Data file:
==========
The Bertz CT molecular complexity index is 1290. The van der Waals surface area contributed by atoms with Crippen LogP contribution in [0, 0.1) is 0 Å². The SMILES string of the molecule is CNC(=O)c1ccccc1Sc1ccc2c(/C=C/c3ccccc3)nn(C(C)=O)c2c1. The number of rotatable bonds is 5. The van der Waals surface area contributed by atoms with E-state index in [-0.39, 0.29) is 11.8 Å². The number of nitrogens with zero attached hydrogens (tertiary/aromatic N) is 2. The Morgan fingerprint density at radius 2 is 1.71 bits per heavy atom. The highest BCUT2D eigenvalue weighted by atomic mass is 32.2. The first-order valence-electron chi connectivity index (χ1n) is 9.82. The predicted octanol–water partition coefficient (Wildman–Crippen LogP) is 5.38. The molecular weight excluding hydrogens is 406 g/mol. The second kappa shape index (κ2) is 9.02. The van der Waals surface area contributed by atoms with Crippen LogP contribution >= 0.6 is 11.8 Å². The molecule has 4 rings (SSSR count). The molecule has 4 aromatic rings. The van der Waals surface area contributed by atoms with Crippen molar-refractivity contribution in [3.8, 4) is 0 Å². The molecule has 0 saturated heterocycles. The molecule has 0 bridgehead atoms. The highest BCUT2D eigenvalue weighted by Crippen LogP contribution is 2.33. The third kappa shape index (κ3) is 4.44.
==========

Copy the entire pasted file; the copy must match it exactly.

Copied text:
The Bertz CT molecular complexity index is 1290. The van der Waals surface area contributed by atoms with Crippen LogP contribution in [0, 0.1) is 0 Å². The SMILES string of the molecule is CNC(=O)c1ccccc1Sc1ccc2c(/C=C/c3ccccc3)nn(C(C)=O)c2c1. The number of rotatable bonds is 5. The van der Waals surface area contributed by atoms with E-state index in [-0.39, 0.29) is 11.8 Å². The number of nitrogens with zero attached hydrogens (tertiary/aromatic N) is 2. The Morgan fingerprint density at radius 2 is 1.71 bits per heavy atom. The highest BCUT2D eigenvalue weighted by atomic mass is 32.2. The first-order valence-electron chi connectivity index (χ1n) is 9.82. The predicted octanol–water partition coefficient (Wildman–Crippen LogP) is 5.38. The molecular weight excluding hydrogens is 406 g/mol. The second kappa shape index (κ2) is 9.02. The van der Waals surface area contributed by atoms with Crippen LogP contribution >= 0.6 is 11.8 Å². The molecule has 4 rings (SSSR count). The molecule has 4 aromatic rings. The van der Waals surface area contributed by atoms with Crippen molar-refractivity contribution in [3.8, 4) is 0 Å². The molecule has 0 saturated heterocycles. The molecule has 0 bridgehead atoms. The highest BCUT2D eigenvalue weighted by Crippen LogP contribution is 2.33. The third kappa shape index (κ3) is 4.44.